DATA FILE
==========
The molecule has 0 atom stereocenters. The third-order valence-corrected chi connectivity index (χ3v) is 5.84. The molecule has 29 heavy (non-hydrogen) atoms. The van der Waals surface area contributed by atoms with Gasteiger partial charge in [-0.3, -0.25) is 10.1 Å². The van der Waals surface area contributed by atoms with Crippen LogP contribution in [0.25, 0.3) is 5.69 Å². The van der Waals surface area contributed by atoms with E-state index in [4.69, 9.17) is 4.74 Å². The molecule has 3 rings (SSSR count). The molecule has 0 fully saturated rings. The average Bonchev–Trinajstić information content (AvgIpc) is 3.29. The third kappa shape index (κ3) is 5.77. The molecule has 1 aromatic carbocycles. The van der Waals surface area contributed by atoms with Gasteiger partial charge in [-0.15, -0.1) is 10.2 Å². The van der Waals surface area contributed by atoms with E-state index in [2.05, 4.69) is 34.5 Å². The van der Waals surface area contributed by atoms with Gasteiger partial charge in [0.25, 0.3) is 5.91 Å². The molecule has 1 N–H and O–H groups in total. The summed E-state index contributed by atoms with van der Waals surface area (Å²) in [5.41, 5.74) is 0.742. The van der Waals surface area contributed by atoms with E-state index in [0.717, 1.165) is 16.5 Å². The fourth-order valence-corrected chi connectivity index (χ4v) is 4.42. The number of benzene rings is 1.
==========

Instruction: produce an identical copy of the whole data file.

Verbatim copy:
The molecule has 0 atom stereocenters. The third-order valence-corrected chi connectivity index (χ3v) is 5.84. The molecule has 29 heavy (non-hydrogen) atoms. The van der Waals surface area contributed by atoms with Gasteiger partial charge in [-0.3, -0.25) is 10.1 Å². The van der Waals surface area contributed by atoms with Crippen LogP contribution in [0.25, 0.3) is 5.69 Å². The van der Waals surface area contributed by atoms with E-state index in [4.69, 9.17) is 4.74 Å². The molecule has 3 rings (SSSR count). The molecule has 0 fully saturated rings. The average Bonchev–Trinajstić information content (AvgIpc) is 3.29. The third kappa shape index (κ3) is 5.77. The molecule has 1 aromatic carbocycles. The van der Waals surface area contributed by atoms with Gasteiger partial charge in [-0.15, -0.1) is 10.2 Å². The van der Waals surface area contributed by atoms with E-state index in [2.05, 4.69) is 34.5 Å². The van der Waals surface area contributed by atoms with Gasteiger partial charge in [0.25, 0.3) is 5.91 Å². The molecule has 1 N–H and O–H groups in total. The summed E-state index contributed by atoms with van der Waals surface area (Å²) in [5.41, 5.74) is 0.742. The van der Waals surface area contributed by atoms with E-state index in [0.717, 1.165) is 16.5 Å². The fourth-order valence-corrected chi connectivity index (χ4v) is 4.42. The number of benzene rings is 1.